BASS

Oklahoma angler Jason Christie.

 If you’ve witnessed a bevy of boats in and around the Muskogee area this week, chances are you’re not alone.  

   What started Thursday and continues through Saturday,  talented anglers from Oklahoma, as well as from across the nation, will be competing in the Bassmaster Central Open, which is headquartered out of Three Forks Harbor on the Arkansas River in Muskogee. 

    Unlike the Bassmaster Elite Series, boaters are paired with non-boaters.  

    According to Justin O’Neal with the Greater Muskogee Area Chamber of Commerce, there are 350 anglers entered in the tournament.  

     This event generates revenue to local businesses such as restaurants, hotels, and others. This is especially welcome news coming off the flooding of a year ago and the drawdown of the river afterwards to make repairs to the Webbers Falls Lock and Dam.  

     “Unlike many other activities, this event allows for social distancing” said O’Neal. “We are still trying to rebuild from the flood.”   

Friday, June 19th, the weigh-ins will begin at 1 p.m. at Three Forks Harbor. 

     O’Neal encouraged the public to come out and bring their lawn chairs.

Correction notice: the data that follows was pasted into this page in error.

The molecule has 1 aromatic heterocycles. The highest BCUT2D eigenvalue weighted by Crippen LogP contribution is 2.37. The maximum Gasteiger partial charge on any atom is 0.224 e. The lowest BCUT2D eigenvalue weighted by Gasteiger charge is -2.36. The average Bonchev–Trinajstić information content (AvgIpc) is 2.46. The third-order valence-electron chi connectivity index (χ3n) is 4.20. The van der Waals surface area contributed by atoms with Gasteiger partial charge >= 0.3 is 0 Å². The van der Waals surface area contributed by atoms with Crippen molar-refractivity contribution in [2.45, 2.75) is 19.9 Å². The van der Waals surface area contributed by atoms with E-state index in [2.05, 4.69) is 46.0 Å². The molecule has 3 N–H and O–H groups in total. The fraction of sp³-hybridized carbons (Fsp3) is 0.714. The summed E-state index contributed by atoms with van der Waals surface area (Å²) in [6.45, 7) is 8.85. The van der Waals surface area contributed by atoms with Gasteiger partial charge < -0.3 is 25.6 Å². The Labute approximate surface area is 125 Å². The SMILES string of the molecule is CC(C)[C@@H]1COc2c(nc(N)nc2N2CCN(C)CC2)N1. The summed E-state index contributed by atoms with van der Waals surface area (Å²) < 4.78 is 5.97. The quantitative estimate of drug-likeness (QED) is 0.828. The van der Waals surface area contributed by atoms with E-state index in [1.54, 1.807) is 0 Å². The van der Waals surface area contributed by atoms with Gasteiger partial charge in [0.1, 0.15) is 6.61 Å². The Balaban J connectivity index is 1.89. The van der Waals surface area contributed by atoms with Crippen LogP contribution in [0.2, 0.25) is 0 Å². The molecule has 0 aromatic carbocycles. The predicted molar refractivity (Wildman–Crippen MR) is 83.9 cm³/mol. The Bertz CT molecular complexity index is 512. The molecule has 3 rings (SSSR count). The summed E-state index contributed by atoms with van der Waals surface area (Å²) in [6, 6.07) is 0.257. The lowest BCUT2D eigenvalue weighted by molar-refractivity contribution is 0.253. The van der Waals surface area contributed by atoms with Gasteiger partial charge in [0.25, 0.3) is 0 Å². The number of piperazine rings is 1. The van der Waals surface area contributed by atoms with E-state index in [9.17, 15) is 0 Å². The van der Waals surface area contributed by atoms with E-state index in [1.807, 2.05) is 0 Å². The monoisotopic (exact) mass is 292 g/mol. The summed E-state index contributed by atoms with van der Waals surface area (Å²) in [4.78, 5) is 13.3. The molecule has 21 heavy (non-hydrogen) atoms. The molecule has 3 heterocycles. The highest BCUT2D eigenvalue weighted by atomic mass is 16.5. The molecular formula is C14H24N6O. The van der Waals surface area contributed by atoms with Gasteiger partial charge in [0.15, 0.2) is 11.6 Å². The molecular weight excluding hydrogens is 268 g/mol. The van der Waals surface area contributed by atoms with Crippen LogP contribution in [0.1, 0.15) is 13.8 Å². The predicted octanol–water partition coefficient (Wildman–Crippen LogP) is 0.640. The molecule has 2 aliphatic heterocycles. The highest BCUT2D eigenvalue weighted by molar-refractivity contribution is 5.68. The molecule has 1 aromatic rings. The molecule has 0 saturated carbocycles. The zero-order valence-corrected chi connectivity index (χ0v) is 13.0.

After the weigh-ins on Friday, the top 12 boaters and top 12 non-boaters fishing on Saturday will be announced.  

     For the finals, Saturday, June 20th, the weigh-ins will begin at 2 p.m. 

     The Bassmaster Opens are the gateways to the big leagues for the weekend warrior fishermen. 

     From Oklahoma, there are 32 boaters and 40 non-boaters registered.  

     Jason Christie, a professional angler from Park Hill, has a wealth of knowledge on fishing the river. Christie has fished the river since he was a teenager with his dad and uncle. He has to be considered one of the favorites. 

     “The fishing is tough. If they are not running current, it will be double-tough,” said Christie. “The river changes every year but, in particular, this last year brought many changes because of the historic flooding. Places that you used to fish may be high and dry. On the other end of the spectrum, places that were shallow may have 20 feet of water now.” 

     Christie told me late Monday that he had not found a concentrated area that was holding fish. 

     Some anglers will want to lock through the navigation systems, whether to lock through and go up to the Verdigris River or to lock down and go to the Kerr Reservoir. 

      An interesting sidelight, all commercial barges take priority in the lock and dam system, as always. 

    With the shortened fishing hours, if you lock through to Kerr, it only leaves you about three hours to fish and return to the weigh-in. 

    I spoke with local businessman, Mike Hitt of Mike’s Outdoors. He said although most professionals bring their own lures given to them by sponsors, the traffic through his shop have been good this week. 

     “The local restaurants and hotels are the real winners,” Hitt said. 

     I’m happy to say that the fisheries of Oklahoma are fast becoming a Mecca for fishing competitions. Let’s keep ‘em coming.  

      Reach John Kilgore at jkilgoreoutdoors@yahoo.com.

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